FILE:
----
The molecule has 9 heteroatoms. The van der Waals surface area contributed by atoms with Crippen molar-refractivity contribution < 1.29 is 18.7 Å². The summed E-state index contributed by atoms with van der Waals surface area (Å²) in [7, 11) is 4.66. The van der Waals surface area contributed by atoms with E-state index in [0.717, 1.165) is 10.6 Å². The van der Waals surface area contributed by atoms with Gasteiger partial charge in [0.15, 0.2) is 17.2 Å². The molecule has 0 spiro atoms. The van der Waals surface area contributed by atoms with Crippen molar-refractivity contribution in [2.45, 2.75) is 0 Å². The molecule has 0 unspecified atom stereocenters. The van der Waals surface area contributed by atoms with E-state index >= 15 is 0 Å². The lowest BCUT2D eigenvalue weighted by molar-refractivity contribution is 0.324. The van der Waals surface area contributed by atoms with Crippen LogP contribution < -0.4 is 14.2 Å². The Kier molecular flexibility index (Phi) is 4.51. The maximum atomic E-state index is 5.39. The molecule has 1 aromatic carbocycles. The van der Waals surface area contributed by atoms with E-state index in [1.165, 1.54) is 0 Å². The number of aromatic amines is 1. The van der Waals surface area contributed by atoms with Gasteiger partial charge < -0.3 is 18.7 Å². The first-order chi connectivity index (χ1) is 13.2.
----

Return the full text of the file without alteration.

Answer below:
The molecule has 9 heteroatoms. The van der Waals surface area contributed by atoms with Crippen molar-refractivity contribution < 1.29 is 18.7 Å². The summed E-state index contributed by atoms with van der Waals surface area (Å²) in [7, 11) is 4.66. The van der Waals surface area contributed by atoms with E-state index in [0.717, 1.165) is 10.6 Å². The van der Waals surface area contributed by atoms with Gasteiger partial charge in [0.15, 0.2) is 17.2 Å². The molecule has 0 spiro atoms. The van der Waals surface area contributed by atoms with Crippen molar-refractivity contribution in [2.45, 2.75) is 0 Å². The molecule has 0 unspecified atom stereocenters. The van der Waals surface area contributed by atoms with E-state index >= 15 is 0 Å². The lowest BCUT2D eigenvalue weighted by molar-refractivity contribution is 0.324. The van der Waals surface area contributed by atoms with Crippen LogP contribution < -0.4 is 14.2 Å². The Kier molecular flexibility index (Phi) is 4.51. The maximum atomic E-state index is 5.39. The molecule has 1 aromatic carbocycles. The van der Waals surface area contributed by atoms with E-state index in [1.165, 1.54) is 0 Å². The number of aromatic amines is 1. The van der Waals surface area contributed by atoms with Gasteiger partial charge < -0.3 is 18.7 Å². The first-order chi connectivity index (χ1) is 13.2.